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Tripura: Forest troops seize bird catching net, suspects organised nexus

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Agartala: The Forest Department Personnel on Friday unearthed a 500 metre long net fixed with tall trees during a routine visit inside the forest areas of Teliamura forest range. Sources said, the net was fixed with the trees to snare and hunt rare wild birds. 

Teliamura forest range is enriched with forest and wildlife resources. Teliamura’s forest is also the house of almost extinct Hornbill birds and recently the forest department took some significant steps to preserve these rare and exotic birds.

According to forest department sources, acting on a tip off, the forest department personnel went inside the forest to catch the tree smugglers. Soon after they went inside the deep forest adjacent to Champlai area under Mungiakami rural development block, the forest guards saw a big net fixed with tall trees. 

“In the first appearance, we can not understand what it was. But after some time, we figured out that the net was fixed to trap birds. It had been brought down and seized”, said a forest official. 

Sources further anticipated that it might be work of a well connected nexus that is using the innocent villagers as their tool to hunt birds and later the valuable organs of the birds are smuggled outside. Locals, however, demanded strict actions against those who are involved in such heinous activities.

Environment

6.1 magnitude quake strikes Japan’s Tokyo, no tsunami warning

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Tokyo, Oct 8: An earthquake with a magnitude of 6.1 on the Richter Scale on late Thursday struck Japan’s Tokyo region, but no tsunami warning has been issued, according to the Japan Meteorological Agency (JMA).

The temblor occurred at around 10.41 p.m. local time, with its epicenter at a latitude of 35.6 degrees north and a longitude of 140.1 degrees east, and at a depth of 80 km.

The quake logged 5 plus in some parts of Tokyo Prefecture and Saitama Prefecture on the Japanese seismic intensity scale which peaks at 7.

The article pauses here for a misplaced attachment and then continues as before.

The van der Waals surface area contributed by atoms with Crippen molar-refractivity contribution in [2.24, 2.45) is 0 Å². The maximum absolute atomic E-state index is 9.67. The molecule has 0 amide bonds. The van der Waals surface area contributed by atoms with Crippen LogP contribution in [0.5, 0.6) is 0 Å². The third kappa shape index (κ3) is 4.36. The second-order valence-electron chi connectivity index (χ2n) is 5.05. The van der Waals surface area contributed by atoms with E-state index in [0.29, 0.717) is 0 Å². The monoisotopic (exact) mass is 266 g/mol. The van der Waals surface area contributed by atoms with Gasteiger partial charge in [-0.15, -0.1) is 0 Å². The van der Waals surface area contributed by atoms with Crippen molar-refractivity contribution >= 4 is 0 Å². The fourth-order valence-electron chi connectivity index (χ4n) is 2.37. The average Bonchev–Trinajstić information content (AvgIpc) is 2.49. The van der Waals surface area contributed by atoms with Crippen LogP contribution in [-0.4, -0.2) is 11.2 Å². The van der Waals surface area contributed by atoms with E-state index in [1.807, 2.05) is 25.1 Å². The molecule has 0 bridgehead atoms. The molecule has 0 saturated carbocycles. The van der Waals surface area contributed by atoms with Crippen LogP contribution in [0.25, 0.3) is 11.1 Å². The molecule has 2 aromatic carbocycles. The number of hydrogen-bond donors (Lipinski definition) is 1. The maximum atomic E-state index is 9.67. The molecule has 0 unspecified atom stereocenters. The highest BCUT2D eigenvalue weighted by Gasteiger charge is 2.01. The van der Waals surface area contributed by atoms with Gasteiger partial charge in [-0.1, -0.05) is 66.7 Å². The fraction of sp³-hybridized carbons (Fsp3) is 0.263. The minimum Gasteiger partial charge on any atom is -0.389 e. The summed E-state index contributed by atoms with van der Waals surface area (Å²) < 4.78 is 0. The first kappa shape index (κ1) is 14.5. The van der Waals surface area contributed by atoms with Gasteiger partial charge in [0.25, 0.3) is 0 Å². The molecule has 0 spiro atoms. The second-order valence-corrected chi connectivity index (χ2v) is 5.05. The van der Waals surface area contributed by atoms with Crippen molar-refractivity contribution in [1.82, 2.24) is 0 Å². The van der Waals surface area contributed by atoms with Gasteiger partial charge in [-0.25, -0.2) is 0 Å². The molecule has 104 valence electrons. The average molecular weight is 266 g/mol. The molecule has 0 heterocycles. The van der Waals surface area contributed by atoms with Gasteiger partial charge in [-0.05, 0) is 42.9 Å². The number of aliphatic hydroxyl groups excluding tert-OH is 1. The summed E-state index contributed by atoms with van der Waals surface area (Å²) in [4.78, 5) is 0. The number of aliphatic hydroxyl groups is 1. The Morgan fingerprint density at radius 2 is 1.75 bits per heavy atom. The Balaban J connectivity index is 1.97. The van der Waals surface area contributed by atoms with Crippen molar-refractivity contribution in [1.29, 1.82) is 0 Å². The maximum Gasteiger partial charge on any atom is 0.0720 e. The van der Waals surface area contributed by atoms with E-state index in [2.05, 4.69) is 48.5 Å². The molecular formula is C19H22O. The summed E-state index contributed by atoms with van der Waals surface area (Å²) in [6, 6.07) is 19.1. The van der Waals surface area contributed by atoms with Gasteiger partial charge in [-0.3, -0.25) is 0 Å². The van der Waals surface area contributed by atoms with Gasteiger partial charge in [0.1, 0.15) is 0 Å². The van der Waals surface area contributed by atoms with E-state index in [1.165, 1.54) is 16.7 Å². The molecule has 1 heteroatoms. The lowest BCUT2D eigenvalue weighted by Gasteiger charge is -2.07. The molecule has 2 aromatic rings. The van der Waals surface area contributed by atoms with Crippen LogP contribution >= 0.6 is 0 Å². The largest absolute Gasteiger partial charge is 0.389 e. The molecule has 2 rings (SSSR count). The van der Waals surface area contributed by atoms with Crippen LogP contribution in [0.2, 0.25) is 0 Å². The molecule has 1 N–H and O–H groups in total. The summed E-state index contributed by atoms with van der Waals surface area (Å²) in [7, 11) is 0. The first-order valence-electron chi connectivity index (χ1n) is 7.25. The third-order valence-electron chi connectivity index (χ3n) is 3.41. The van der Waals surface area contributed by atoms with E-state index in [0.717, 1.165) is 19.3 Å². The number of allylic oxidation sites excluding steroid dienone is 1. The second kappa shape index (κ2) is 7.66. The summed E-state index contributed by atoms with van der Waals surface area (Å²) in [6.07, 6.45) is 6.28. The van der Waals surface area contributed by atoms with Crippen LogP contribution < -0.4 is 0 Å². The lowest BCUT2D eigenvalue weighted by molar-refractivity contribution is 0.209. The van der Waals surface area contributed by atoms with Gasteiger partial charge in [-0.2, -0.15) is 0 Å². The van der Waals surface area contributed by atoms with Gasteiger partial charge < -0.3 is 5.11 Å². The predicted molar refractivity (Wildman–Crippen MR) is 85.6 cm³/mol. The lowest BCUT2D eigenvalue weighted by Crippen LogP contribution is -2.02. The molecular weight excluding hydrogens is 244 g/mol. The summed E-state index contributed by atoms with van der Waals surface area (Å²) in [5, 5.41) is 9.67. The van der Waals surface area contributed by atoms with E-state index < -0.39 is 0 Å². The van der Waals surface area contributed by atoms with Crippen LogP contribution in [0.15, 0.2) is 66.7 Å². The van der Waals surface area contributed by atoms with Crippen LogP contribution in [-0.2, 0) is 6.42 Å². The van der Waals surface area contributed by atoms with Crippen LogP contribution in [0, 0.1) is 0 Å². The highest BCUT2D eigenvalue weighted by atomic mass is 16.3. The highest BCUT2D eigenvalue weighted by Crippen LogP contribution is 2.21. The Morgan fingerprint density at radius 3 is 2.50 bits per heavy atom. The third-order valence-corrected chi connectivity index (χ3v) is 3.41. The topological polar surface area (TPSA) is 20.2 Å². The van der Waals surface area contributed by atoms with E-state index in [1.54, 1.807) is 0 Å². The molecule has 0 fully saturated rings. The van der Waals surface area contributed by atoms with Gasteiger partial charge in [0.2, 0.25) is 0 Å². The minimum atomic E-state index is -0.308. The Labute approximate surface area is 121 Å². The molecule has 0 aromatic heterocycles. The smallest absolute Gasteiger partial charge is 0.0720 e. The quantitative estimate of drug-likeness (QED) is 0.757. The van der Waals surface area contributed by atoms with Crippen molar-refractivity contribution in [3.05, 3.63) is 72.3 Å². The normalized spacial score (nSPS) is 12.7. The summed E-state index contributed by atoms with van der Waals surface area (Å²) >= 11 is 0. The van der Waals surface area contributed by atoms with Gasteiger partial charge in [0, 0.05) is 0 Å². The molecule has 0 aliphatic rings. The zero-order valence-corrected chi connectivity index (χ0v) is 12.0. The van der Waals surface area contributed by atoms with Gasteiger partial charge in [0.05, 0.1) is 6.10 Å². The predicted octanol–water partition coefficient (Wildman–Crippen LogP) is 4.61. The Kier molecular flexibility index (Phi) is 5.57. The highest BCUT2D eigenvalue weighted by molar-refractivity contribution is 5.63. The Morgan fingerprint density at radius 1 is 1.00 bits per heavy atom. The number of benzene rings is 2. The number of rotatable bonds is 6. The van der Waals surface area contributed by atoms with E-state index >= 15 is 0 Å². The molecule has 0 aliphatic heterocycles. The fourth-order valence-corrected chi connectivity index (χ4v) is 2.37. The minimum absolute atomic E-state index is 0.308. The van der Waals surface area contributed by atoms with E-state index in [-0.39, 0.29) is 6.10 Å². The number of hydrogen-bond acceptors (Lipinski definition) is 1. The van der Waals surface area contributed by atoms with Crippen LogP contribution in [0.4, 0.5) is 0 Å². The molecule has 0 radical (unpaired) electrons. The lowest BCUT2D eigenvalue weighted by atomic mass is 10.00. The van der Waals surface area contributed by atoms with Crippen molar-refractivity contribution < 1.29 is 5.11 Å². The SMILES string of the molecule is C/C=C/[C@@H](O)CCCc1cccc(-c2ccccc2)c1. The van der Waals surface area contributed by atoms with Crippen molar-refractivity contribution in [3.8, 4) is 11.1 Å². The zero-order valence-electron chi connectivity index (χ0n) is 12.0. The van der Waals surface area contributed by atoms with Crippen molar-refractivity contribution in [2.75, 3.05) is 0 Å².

According to utility officials, as of around 11.00 p.m. local time, the earthquake had triggered a blackout affecting around 250 households in Tokyo.

Some train services including subways operated by Tokyo Metro Co and shinkansen bullet trains had been suspended following the earthquake, railway companies said.

Japanese Prime Minister Fumio Kishida told reporters late on Thursday he had ordered officials to help quake victims and prevent further damage.

A task force to assess and monitor the earthquake’s impact has been set up at the prime minister’s office.

According to prefectural government officials, no abnormalities have been detected at Japan Atomic Power Co’s Tokai No 2 nuclear power plant in Ibaraki Prefecture near Tokyo.

There were no reports of damage at Narita airport in Chiba, east of Tokyo after the strong quake.

Runways at Tokyo’s Haneda airport were temporarily closed for inspections, but later reopened as no damage was reported.

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NGT can take suo moto cognisance of environmental issues, rules SC

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New Delhi, Oct 7: The Supreme Court on Thursday ruled that the National Green Tribunal (NGT) has power to take suo motu cognisance – on the basis of letters, representations, and media reports — and can initiate proceedings on its own on issues pertaining to the environment.